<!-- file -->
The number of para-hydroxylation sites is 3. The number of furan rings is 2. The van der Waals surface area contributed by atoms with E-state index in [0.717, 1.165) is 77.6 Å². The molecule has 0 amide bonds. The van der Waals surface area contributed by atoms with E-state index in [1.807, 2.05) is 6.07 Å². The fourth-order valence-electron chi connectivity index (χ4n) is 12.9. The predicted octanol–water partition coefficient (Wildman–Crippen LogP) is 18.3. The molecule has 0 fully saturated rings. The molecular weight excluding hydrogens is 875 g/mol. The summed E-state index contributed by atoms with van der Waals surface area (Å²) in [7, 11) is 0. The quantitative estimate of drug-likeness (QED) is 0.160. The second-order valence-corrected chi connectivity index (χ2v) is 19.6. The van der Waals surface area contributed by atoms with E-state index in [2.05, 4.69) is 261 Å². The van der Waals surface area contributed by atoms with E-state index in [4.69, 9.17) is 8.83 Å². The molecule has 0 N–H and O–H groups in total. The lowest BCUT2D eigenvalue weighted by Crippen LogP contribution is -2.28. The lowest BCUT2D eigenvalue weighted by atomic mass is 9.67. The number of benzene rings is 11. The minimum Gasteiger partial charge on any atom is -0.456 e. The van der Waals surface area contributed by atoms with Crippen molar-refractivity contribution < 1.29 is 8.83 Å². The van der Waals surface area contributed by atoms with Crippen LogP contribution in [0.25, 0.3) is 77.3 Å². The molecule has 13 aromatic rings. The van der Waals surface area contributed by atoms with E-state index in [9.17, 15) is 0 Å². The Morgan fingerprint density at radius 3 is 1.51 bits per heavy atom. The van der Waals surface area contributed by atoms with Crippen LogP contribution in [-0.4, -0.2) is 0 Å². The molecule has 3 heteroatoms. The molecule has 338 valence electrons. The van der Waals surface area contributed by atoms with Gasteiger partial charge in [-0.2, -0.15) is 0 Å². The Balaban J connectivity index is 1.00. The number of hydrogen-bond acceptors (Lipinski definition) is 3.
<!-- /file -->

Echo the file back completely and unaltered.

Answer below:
The number of para-hydroxylation sites is 3. The number of furan rings is 2. The van der Waals surface area contributed by atoms with E-state index in [0.717, 1.165) is 77.6 Å². The molecule has 0 amide bonds. The van der Waals surface area contributed by atoms with E-state index in [1.807, 2.05) is 6.07 Å². The fourth-order valence-electron chi connectivity index (χ4n) is 12.9. The predicted octanol–water partition coefficient (Wildman–Crippen LogP) is 18.3. The molecule has 0 fully saturated rings. The molecular weight excluding hydrogens is 875 g/mol. The summed E-state index contributed by atoms with van der Waals surface area (Å²) in [7, 11) is 0. The quantitative estimate of drug-likeness (QED) is 0.160. The second-order valence-corrected chi connectivity index (χ2v) is 19.6. The van der Waals surface area contributed by atoms with E-state index in [2.05, 4.69) is 261 Å². The van der Waals surface area contributed by atoms with E-state index in [4.69, 9.17) is 8.83 Å². The molecule has 0 N–H and O–H groups in total. The lowest BCUT2D eigenvalue weighted by Crippen LogP contribution is -2.28. The lowest BCUT2D eigenvalue weighted by atomic mass is 9.67. The number of benzene rings is 11. The minimum Gasteiger partial charge on any atom is -0.456 e. The van der Waals surface area contributed by atoms with Crippen molar-refractivity contribution < 1.29 is 8.83 Å². The van der Waals surface area contributed by atoms with Crippen LogP contribution in [0.25, 0.3) is 77.3 Å². The molecule has 13 aromatic rings. The van der Waals surface area contributed by atoms with E-state index in [9.17, 15) is 0 Å². The Morgan fingerprint density at radius 3 is 1.51 bits per heavy atom. The van der Waals surface area contributed by atoms with Crippen LogP contribution in [-0.4, -0.2) is 0 Å². The molecule has 3 heteroatoms. The molecule has 338 valence electrons. The van der Waals surface area contributed by atoms with Gasteiger partial charge in [-0.2, -0.15) is 0 Å². The Balaban J connectivity index is 1.00. The number of hydrogen-bond acceptors (Lipinski definition) is 3.